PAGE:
Call me Löffel.
I may look like a basic dinner spoon but there is more here than meets the eye.
In the kitchen drawer where I live, I have a constant struggle. The other dinner spoons don’t seem to like me. They say I’m “different.” It’s true, I don’t match the others in pattern nor am I quite the same size. I am not as shiny-brilliant as the others yet I know I have a valid place here.
The soup spoons want to get rid of me. “Toss him out! Mangle him in the disposal!” shout the salad forks. They cruelly joke at their midnight meetings.
The knives and forks are split. Some want to accept me and celebrate the history I bring to the table while others think my presence is the start on the slippery slope of random, patternless, downgrading from the so-called 18-10 pure stock they boast about.
They all came from a local store, all shiny and bright! They think they are so special! Well, let me tell you, there is nothing really special about all that. I arrived here via a different route. Let me tell you about it. It is no wonder my finish is a little dull.
Like those upstarts, we had a common beginning. We were each stamped out of a sheet of stainless steel – borne of common stock. But here is where the story diverges. I was made in Germany probably during that awful war. My relatives were sent away to where, I don’t really know. I ended up in a little corner of Bavaria, Lautrach – to be more precise. I was in a small collection of kitchen implements that served the Radke family as they struggled to survive in a displaced persons camp housed in a former convent. They had come there under the spray of gunfire from the Ukraine.
I was only there for a short while – one January day, when Allied bombers strafed the area on a run to destroy factories in Memmingen, a premature baby was born as the expectant mother had run into a shelter from the terribly loud engines of the formation and threat of menacing attack. This baby added one more person to the already crowded, and growing, camp.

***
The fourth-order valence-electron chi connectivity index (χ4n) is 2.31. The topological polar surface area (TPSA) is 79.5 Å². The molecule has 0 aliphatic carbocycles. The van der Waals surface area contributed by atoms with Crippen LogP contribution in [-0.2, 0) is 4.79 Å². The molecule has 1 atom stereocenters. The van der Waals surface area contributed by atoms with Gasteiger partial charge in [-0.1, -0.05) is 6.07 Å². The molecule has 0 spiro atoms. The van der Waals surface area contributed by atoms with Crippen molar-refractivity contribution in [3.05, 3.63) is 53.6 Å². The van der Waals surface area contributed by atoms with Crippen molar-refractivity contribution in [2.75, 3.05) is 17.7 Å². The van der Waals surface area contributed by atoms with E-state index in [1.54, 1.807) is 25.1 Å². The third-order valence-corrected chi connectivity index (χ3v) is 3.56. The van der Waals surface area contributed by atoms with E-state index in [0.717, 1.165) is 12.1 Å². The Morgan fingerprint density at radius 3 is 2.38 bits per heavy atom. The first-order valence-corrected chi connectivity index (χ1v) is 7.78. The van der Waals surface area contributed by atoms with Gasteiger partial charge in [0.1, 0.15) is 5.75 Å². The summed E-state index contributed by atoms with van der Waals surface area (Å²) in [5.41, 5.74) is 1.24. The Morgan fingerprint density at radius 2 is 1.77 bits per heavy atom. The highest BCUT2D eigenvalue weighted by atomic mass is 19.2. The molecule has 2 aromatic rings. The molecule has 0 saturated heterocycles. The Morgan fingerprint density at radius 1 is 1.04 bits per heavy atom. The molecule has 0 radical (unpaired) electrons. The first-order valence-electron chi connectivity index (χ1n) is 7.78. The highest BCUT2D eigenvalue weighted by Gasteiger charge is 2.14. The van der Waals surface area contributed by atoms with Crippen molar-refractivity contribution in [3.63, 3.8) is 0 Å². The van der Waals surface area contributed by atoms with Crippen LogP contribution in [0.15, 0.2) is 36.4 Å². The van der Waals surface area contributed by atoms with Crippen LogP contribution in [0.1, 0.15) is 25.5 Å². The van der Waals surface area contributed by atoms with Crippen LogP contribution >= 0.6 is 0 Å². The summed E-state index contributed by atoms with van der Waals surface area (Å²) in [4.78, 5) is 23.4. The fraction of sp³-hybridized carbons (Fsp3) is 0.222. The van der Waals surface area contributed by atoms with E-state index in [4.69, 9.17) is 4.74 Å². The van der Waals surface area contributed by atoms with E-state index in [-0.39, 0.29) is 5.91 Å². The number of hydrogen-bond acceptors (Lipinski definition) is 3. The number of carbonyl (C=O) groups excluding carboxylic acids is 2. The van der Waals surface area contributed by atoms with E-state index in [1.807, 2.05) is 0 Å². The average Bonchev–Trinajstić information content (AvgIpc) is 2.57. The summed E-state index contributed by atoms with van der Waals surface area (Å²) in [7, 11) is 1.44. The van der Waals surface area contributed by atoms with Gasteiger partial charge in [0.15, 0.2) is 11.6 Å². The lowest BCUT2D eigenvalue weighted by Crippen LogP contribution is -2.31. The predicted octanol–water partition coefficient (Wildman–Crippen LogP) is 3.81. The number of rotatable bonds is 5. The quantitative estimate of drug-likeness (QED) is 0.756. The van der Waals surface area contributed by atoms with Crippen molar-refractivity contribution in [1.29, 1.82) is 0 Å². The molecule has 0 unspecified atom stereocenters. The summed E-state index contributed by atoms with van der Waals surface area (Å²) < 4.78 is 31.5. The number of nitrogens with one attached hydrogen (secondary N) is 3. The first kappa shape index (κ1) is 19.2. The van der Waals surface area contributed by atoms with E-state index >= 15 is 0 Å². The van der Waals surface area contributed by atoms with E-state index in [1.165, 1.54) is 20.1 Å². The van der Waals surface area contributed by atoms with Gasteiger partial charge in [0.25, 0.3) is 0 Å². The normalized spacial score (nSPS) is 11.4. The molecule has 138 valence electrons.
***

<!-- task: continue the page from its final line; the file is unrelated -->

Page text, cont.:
So the family gathered me and a few of my ilk– a knife and fork, a few dishes together into their cloth sacks and they were sent to southern Austria – Klagenfurt. In hastily constructed wooden barracks built in a field behind the school, I took up my new residence. It was quieter there, a bit safer and it seemed the war was nearing its end. There wasn’t much for me to do but help move the soup and cornmeal mush from bowl to mouth, bowl to mouth, back and forth. Those mouths of mother Elfrieda, father Arnold and the two children, Reinhold and Elsa, were always open and ready for food that was barely enough for them. The war was about over – in fact Field Marshall Montgomery’s office was just around the corner from where this family stayed. I never got to meet his tableware but I heard through the grapevine it was high class – most likely they would have shunned me for my plainness and the lack of a hallmarked pedigree.